Notice the subtle liberal bullshit being pushed by Ajai Shukla on order of his foreign Dalals. Since the Kolkata Class debate on no. of Barak 8 (32 or 64) VLS present his information has been absolutely inaccurate.
Two rifles we will get ...one foreign ...other one indigenous
All foreign rifles will fail trials. Indian Army will induct 250,000 ofb 7.62 x 51 nato and also 550,000 ofb exaclibur mk 1 c. This is just begining of induction of indigenous assault rifles and more to follow.
IF FN SCAR comes for trials, it will pass, in competitions so far the SCAR didn't come because of previous multi cal tender. But 7.62*51 is a category SCAR-H can easily live upto, expensive but perhaps the best off the shelf rifle available now.
Why not add private players in indigenous competition
To design and develop there own rifle against OFB
Much like in artillery
Because it is too late. Rifle technology is ancient by now. There is nothing more to develop. Just some fine tuning.
Simply bringing in private players with the notion that they will do wonders os stupid. The problem in India is crony chiefs, be it political or business. Indians have slave mindset and don't attack those who are unreasonable and hence these unreasonable ones don't face negative consequences. If the business fails, the banks will simply give loans to resurrect it.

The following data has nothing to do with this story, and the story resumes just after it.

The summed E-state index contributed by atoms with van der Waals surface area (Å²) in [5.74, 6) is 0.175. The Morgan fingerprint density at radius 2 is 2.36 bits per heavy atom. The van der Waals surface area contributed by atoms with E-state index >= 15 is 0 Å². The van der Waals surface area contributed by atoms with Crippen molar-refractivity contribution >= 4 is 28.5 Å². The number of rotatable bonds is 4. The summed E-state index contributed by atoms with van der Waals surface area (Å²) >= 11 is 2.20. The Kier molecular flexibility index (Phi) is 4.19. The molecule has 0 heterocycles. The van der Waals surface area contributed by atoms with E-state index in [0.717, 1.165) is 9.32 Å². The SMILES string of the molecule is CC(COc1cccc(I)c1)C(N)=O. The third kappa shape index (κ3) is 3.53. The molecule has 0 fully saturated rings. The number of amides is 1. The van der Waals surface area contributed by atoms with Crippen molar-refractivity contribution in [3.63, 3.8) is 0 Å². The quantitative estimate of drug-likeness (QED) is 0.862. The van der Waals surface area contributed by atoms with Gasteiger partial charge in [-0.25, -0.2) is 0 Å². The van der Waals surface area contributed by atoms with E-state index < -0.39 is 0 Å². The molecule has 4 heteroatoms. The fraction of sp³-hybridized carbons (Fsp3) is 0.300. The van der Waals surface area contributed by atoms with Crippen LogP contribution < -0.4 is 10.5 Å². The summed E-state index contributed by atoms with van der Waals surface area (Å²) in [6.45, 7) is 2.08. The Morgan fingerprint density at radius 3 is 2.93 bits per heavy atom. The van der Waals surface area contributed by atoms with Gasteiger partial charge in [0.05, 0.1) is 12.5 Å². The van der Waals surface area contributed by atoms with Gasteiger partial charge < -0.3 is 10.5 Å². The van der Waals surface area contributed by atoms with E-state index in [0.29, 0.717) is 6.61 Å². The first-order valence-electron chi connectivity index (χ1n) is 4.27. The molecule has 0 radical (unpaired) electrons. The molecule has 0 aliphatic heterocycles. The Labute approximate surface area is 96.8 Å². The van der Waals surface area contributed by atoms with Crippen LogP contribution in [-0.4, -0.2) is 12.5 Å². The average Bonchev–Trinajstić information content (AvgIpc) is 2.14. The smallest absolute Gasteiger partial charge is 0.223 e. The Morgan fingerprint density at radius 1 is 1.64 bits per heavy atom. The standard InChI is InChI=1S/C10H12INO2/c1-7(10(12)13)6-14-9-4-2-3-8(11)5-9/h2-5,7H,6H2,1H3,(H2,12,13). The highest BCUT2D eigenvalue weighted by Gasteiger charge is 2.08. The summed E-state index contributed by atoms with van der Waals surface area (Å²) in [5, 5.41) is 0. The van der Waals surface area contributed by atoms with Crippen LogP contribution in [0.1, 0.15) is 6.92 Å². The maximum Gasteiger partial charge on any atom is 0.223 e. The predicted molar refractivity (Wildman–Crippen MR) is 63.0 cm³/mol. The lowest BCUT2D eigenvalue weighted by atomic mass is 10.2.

It is the mindset that matters and not state or private. China and Russia have mostly state owned Military Industrial Complex and they work well
The mindset or culture thing is a whole different can of worms, so not touching it. But making a reliable and effective rifle is no child's play. Look at the SA80 program. On paper the L85A1 was a potent rifle with proven internals, look what happened.
We live market economy so spare me the crony crap
Socialist led to 1992. Downfall
Now about time if you heard the army they are not satisfied with of ofb rifles
And they are asking for further improvement
Now you have given me example of China and Russia both countries autocractic regime
Have ever visited there PSU
And have visited HAL and OFb
Seen there work environments
I based my experience with OFB and there work ethics
Separate names with a comma.